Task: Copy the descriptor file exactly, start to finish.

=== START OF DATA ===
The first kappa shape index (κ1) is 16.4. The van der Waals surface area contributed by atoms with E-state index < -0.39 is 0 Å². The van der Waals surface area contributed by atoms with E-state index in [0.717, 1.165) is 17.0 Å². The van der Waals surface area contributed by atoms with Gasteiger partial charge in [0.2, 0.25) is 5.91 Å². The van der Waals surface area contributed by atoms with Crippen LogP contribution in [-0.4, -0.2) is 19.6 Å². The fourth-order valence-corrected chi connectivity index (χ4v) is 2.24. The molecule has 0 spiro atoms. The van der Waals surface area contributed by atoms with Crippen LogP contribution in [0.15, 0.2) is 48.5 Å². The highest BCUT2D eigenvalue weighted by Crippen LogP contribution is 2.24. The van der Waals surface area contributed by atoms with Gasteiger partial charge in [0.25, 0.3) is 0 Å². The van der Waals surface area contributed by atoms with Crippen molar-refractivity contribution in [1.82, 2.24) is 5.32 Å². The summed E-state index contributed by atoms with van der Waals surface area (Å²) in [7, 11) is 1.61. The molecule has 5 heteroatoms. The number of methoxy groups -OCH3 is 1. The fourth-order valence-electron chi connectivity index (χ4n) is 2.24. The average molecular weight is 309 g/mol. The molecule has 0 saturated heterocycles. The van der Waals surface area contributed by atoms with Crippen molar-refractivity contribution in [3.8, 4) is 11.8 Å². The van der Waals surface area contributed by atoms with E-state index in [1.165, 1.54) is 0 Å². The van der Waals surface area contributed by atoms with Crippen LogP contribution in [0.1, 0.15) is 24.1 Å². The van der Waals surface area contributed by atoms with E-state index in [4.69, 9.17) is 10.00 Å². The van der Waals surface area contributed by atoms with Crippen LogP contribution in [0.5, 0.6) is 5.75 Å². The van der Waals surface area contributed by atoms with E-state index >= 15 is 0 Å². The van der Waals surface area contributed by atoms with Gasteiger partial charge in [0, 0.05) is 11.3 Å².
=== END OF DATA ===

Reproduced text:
The first kappa shape index (κ1) is 16.4. The van der Waals surface area contributed by atoms with E-state index < -0.39 is 0 Å². The van der Waals surface area contributed by atoms with E-state index in [0.717, 1.165) is 17.0 Å². The van der Waals surface area contributed by atoms with Gasteiger partial charge in [0.2, 0.25) is 5.91 Å². The van der Waals surface area contributed by atoms with Crippen LogP contribution in [-0.4, -0.2) is 19.6 Å². The fourth-order valence-corrected chi connectivity index (χ4v) is 2.24. The molecule has 0 spiro atoms. The van der Waals surface area contributed by atoms with Crippen LogP contribution in [0.15, 0.2) is 48.5 Å². The highest BCUT2D eigenvalue weighted by Crippen LogP contribution is 2.24. The van der Waals surface area contributed by atoms with Gasteiger partial charge in [0.25, 0.3) is 0 Å². The van der Waals surface area contributed by atoms with Crippen molar-refractivity contribution in [1.82, 2.24) is 5.32 Å². The summed E-state index contributed by atoms with van der Waals surface area (Å²) in [7, 11) is 1.61. The molecule has 5 heteroatoms. The number of methoxy groups -OCH3 is 1. The fourth-order valence-electron chi connectivity index (χ4n) is 2.24. The average molecular weight is 309 g/mol. The molecule has 0 saturated heterocycles. The van der Waals surface area contributed by atoms with Crippen molar-refractivity contribution in [3.8, 4) is 11.8 Å². The van der Waals surface area contributed by atoms with E-state index in [1.165, 1.54) is 0 Å². The van der Waals surface area contributed by atoms with Crippen LogP contribution in [0.1, 0.15) is 24.1 Å². The van der Waals surface area contributed by atoms with E-state index in [4.69, 9.17) is 10.00 Å². The van der Waals surface area contributed by atoms with Crippen LogP contribution in [0.5, 0.6) is 5.75 Å². The van der Waals surface area contributed by atoms with E-state index >= 15 is 0 Å². The van der Waals surface area contributed by atoms with Gasteiger partial charge in [0, 0.05) is 11.3 Å².